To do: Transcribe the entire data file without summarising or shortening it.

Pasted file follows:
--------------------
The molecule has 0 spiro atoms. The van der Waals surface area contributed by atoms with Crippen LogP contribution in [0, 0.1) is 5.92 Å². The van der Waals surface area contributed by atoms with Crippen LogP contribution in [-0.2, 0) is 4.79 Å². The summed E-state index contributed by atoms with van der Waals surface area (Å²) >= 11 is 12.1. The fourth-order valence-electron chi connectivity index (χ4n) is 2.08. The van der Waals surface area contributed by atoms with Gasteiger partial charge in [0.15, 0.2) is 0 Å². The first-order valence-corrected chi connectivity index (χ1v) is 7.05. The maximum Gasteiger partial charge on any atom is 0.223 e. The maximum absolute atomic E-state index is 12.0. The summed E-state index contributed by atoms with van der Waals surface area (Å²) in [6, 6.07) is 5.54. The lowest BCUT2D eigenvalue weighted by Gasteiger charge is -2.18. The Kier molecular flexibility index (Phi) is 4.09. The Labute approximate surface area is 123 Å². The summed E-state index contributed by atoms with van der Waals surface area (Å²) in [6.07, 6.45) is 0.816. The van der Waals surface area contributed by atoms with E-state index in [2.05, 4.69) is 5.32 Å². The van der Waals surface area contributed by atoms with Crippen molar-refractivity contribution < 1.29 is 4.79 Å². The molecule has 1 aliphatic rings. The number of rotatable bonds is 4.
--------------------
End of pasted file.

The molecule has 0 spiro atoms. The van der Waals surface area contributed by atoms with Crippen LogP contribution in [0, 0.1) is 5.92 Å². The van der Waals surface area contributed by atoms with Crippen LogP contribution in [-0.2, 0) is 4.79 Å². The summed E-state index contributed by atoms with van der Waals surface area (Å²) >= 11 is 12.1. The fourth-order valence-electron chi connectivity index (χ4n) is 2.08. The van der Waals surface area contributed by atoms with Gasteiger partial charge in [0.15, 0.2) is 0 Å². The first-order valence-corrected chi connectivity index (χ1v) is 7.05. The maximum Gasteiger partial charge on any atom is 0.223 e. The maximum absolute atomic E-state index is 12.0. The summed E-state index contributed by atoms with van der Waals surface area (Å²) in [6, 6.07) is 5.54. The lowest BCUT2D eigenvalue weighted by Gasteiger charge is -2.18. The Kier molecular flexibility index (Phi) is 4.09. The Labute approximate surface area is 123 Å². The summed E-state index contributed by atoms with van der Waals surface area (Å²) in [6.07, 6.45) is 0.816. The van der Waals surface area contributed by atoms with E-state index in [2.05, 4.69) is 5.32 Å². The van der Waals surface area contributed by atoms with Crippen molar-refractivity contribution < 1.29 is 4.79 Å². The molecule has 1 aliphatic rings. The number of rotatable bonds is 4.